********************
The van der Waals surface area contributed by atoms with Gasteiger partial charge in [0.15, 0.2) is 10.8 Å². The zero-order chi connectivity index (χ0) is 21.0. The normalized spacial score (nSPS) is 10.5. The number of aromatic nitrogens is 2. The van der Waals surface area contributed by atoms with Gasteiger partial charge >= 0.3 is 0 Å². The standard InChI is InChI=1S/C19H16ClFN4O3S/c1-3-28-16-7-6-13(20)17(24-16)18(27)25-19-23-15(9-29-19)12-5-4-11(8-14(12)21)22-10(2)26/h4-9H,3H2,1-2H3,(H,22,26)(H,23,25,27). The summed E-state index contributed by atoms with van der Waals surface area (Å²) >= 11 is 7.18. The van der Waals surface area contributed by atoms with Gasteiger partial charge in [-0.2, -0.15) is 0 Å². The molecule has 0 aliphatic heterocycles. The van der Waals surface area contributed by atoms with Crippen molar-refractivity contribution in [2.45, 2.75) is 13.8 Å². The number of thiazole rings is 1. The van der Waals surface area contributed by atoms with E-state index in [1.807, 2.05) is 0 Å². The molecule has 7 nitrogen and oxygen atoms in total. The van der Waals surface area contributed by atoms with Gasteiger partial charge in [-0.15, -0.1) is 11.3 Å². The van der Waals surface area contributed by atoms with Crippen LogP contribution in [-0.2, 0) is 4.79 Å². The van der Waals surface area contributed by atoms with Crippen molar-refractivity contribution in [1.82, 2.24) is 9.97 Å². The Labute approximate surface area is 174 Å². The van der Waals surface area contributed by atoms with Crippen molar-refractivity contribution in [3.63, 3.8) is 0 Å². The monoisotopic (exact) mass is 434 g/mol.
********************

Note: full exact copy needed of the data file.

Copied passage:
The van der Waals surface area contributed by atoms with Gasteiger partial charge in [0.15, 0.2) is 10.8 Å². The zero-order chi connectivity index (χ0) is 21.0. The normalized spacial score (nSPS) is 10.5. The number of aromatic nitrogens is 2. The van der Waals surface area contributed by atoms with Gasteiger partial charge >= 0.3 is 0 Å². The standard InChI is InChI=1S/C19H16ClFN4O3S/c1-3-28-16-7-6-13(20)17(24-16)18(27)25-19-23-15(9-29-19)12-5-4-11(8-14(12)21)22-10(2)26/h4-9H,3H2,1-2H3,(H,22,26)(H,23,25,27). The summed E-state index contributed by atoms with van der Waals surface area (Å²) >= 11 is 7.18. The van der Waals surface area contributed by atoms with Gasteiger partial charge in [-0.2, -0.15) is 0 Å². The molecule has 0 aliphatic heterocycles. The van der Waals surface area contributed by atoms with Crippen molar-refractivity contribution in [2.45, 2.75) is 13.8 Å². The number of thiazole rings is 1. The van der Waals surface area contributed by atoms with E-state index in [1.807, 2.05) is 0 Å². The molecule has 7 nitrogen and oxygen atoms in total. The van der Waals surface area contributed by atoms with Gasteiger partial charge in [-0.15, -0.1) is 11.3 Å². The van der Waals surface area contributed by atoms with Crippen LogP contribution in [-0.2, 0) is 4.79 Å². The van der Waals surface area contributed by atoms with Crippen molar-refractivity contribution in [1.82, 2.24) is 9.97 Å². The Labute approximate surface area is 174 Å². The van der Waals surface area contributed by atoms with Crippen molar-refractivity contribution in [3.63, 3.8) is 0 Å². The monoisotopic (exact) mass is 434 g/mol.